Print out or download your credit card and bank statements from the past month and parse through them. You may discover that you’re still paying for a makeup subscription box or gym membership you thought you canceled. You may also find transactions you don’t recognize, which could be evidence of fraud.
Cancel any subscriptions you no longer use and ask for a refund if the expense has gone through within the past month. Be persistent about canceling. Sometimes it can take weeks for the request to go through, so set a calendar reminder to double-check that the subscription has been canceled.
Start a Budget
If you discover that you’re spending more than you earn, you need to make some radical changes. Start by making a budget, which can help you track spending and free up money to save, pay off debt and meet your other financial goals.
You can use Mint to create a budget. Mint will suggest categories based on your current spending and show how much you spend on average. You can then decrease or increase the amounts depending on your goals. When you’re close to exceeding the budget, you’ll get an email notification.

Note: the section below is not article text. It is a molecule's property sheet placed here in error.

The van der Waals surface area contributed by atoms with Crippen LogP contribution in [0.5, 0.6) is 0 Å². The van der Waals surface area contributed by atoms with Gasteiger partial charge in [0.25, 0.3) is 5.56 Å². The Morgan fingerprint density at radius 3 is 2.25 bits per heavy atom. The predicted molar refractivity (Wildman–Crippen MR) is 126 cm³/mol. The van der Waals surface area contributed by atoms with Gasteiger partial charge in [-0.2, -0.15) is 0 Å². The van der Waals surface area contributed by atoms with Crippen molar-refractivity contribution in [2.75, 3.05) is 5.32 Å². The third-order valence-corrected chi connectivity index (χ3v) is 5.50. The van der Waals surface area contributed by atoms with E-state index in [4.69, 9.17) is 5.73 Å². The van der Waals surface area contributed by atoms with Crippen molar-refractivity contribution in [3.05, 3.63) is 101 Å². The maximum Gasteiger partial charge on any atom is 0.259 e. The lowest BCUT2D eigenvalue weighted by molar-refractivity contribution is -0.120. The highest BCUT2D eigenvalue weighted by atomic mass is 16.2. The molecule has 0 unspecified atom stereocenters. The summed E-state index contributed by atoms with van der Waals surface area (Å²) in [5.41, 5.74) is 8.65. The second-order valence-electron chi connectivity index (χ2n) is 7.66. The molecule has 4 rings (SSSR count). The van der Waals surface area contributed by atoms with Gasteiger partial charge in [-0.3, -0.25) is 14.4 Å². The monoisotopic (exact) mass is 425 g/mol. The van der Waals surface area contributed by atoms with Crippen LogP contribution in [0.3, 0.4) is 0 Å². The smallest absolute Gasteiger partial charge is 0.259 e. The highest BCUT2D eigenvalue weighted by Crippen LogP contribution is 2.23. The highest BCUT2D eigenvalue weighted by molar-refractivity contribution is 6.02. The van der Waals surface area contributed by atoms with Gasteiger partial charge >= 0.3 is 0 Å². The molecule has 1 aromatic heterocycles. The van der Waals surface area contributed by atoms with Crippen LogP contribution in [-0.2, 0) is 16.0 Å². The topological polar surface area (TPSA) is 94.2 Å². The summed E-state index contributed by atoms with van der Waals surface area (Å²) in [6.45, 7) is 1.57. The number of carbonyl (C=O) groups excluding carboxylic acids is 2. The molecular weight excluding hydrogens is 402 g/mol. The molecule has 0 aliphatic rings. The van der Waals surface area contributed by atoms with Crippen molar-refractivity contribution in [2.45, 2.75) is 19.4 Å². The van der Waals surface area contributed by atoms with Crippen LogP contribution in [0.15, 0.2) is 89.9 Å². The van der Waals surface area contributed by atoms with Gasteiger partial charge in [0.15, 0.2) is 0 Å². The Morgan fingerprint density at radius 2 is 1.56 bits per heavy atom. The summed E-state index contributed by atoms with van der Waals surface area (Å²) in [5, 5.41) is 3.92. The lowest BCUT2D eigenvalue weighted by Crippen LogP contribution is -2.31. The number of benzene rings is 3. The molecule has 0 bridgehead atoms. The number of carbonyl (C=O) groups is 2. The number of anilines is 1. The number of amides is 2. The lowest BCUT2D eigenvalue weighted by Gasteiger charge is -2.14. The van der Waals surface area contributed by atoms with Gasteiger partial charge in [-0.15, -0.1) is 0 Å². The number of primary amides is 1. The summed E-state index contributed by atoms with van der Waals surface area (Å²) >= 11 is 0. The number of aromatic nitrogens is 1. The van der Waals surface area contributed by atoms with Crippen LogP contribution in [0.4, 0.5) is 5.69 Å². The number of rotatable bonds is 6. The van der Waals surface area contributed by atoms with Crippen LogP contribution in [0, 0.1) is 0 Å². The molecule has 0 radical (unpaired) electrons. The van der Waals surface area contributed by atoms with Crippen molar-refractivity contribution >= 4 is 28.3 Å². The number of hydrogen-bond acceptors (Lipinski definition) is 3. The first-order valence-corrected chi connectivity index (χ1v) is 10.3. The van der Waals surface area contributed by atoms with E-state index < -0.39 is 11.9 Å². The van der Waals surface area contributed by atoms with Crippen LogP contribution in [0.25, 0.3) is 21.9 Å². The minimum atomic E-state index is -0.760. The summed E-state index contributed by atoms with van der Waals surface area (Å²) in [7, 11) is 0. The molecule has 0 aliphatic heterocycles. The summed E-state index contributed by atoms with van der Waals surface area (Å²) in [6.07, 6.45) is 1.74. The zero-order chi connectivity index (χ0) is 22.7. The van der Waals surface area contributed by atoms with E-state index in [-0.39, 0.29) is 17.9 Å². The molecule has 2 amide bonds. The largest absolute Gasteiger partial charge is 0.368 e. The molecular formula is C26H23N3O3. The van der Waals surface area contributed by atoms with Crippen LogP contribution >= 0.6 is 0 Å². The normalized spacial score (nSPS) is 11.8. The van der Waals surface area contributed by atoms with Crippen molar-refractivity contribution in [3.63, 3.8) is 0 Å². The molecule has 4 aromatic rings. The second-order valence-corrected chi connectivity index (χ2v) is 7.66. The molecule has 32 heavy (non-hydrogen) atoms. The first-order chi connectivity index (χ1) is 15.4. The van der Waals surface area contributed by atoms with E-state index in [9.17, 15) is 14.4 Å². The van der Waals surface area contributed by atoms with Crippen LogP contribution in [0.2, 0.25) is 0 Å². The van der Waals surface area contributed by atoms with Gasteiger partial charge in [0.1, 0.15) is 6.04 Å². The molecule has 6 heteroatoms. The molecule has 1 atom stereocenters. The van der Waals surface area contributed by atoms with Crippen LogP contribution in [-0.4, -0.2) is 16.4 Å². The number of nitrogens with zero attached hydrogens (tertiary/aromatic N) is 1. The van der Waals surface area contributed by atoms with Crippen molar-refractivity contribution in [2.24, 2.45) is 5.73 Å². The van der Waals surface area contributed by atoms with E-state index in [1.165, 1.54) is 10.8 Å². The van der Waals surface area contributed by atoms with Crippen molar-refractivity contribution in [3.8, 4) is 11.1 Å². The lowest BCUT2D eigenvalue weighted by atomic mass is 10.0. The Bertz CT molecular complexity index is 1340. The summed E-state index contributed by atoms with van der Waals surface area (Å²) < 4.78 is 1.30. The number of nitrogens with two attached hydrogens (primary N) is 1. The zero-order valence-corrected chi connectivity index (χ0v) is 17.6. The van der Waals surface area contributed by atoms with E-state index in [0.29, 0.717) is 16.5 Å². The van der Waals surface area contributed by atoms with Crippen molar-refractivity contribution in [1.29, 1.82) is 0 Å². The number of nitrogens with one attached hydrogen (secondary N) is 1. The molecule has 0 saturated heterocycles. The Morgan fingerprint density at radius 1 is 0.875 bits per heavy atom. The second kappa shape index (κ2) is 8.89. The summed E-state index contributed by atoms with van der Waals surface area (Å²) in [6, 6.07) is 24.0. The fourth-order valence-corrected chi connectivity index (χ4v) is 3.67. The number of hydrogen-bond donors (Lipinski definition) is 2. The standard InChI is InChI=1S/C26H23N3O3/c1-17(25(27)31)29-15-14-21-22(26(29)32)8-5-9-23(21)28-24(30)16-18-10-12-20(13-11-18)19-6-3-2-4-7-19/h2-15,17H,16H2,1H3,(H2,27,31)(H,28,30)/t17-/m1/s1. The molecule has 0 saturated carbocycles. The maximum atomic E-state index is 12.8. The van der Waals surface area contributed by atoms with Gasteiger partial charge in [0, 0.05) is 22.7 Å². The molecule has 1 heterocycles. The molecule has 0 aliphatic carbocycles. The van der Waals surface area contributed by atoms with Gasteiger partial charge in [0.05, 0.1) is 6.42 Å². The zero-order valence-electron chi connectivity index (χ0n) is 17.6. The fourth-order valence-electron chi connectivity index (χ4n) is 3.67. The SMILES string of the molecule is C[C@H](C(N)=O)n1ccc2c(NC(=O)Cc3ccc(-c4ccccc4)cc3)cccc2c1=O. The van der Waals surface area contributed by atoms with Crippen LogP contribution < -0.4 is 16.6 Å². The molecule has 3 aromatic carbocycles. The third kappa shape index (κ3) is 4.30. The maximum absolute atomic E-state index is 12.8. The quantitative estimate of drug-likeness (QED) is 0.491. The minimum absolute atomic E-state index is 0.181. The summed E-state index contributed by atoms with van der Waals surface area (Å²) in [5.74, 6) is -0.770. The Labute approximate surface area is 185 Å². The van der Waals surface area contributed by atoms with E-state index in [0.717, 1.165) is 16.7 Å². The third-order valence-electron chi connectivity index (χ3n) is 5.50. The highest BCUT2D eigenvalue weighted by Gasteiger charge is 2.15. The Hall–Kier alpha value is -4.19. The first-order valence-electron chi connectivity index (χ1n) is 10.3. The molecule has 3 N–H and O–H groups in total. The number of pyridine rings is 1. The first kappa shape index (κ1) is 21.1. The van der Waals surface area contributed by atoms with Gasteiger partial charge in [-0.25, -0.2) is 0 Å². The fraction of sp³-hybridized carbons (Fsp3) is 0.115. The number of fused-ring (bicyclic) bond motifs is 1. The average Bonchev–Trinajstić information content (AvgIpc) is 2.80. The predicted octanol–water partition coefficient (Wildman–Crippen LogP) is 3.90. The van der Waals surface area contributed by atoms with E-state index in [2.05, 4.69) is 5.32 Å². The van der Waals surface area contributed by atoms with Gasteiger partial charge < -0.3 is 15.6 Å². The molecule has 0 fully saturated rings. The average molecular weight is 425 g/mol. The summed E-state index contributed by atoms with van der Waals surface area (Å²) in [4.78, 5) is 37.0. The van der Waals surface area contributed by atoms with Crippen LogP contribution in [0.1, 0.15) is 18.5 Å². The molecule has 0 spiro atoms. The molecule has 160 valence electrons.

If you’re new to budgeting, don’t be surprised if you keep going over budget in certain categories. It takes time to change your financial habits, so be patient with yourself.
Close Old Accounts
A common stressor is having to manage multiple accounts. You can forget about one and end up with an overdrawn bank account or some fraudulent activity. If you have several accounts you don’t need or use regularly, consider consolidating them. After you do that, set up your bills, credit cards and loans on autopay so you don’t have to worry bout missing a due date.
“It made it easier to maintain the financial aspect of our lives because we didn’t have a sprawling mess to manage and many of the ‘day to day’ activities were on autopilot,” said Jim Wang of Wallet Hacks.
Zina Kumok (144 Posts)
Zina Kumok is a freelance writer specializing in personal finance. A former reporter, she has covered murder trials, the Final Four and everything in between. She has been featured in Lifehacker, DailyWorth and Time. Read about how she paid off $28,000 worth of student loans in three years at Conscious Coins.